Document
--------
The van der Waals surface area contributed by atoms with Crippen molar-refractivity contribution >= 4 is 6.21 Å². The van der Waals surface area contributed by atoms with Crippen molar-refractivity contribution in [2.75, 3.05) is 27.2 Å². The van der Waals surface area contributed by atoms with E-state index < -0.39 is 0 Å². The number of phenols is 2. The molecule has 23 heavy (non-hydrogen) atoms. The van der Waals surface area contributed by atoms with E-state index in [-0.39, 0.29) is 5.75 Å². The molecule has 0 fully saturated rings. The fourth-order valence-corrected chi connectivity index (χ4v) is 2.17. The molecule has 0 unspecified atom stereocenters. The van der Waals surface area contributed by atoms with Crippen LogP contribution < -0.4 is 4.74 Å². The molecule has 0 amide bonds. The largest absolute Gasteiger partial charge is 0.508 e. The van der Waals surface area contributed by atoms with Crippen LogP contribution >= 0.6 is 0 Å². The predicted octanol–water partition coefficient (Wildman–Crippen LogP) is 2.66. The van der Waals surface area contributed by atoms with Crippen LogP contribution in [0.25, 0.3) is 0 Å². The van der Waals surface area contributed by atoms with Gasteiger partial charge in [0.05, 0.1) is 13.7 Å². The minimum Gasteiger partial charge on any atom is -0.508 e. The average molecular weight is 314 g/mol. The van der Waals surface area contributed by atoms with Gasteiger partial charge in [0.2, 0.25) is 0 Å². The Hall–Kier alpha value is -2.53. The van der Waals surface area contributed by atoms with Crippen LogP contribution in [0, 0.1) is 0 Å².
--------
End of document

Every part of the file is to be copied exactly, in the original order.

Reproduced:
The van der Waals surface area contributed by atoms with Crippen molar-refractivity contribution >= 4 is 6.21 Å². The van der Waals surface area contributed by atoms with Crippen molar-refractivity contribution in [2.75, 3.05) is 27.2 Å². The van der Waals surface area contributed by atoms with E-state index < -0.39 is 0 Å². The number of phenols is 2. The molecule has 23 heavy (non-hydrogen) atoms. The van der Waals surface area contributed by atoms with E-state index in [-0.39, 0.29) is 5.75 Å². The molecule has 0 fully saturated rings. The fourth-order valence-corrected chi connectivity index (χ4v) is 2.17. The molecule has 0 unspecified atom stereocenters. The van der Waals surface area contributed by atoms with Crippen LogP contribution < -0.4 is 4.74 Å². The molecule has 0 amide bonds. The largest absolute Gasteiger partial charge is 0.508 e. The van der Waals surface area contributed by atoms with Crippen LogP contribution >= 0.6 is 0 Å². The predicted octanol–water partition coefficient (Wildman–Crippen LogP) is 2.66. The van der Waals surface area contributed by atoms with Crippen LogP contribution in [0.25, 0.3) is 0 Å². The van der Waals surface area contributed by atoms with Gasteiger partial charge in [0.05, 0.1) is 13.7 Å². The minimum Gasteiger partial charge on any atom is -0.508 e. The average molecular weight is 314 g/mol. The van der Waals surface area contributed by atoms with Gasteiger partial charge in [0.2, 0.25) is 0 Å². The Hall–Kier alpha value is -2.53. The van der Waals surface area contributed by atoms with Crippen LogP contribution in [0, 0.1) is 0 Å².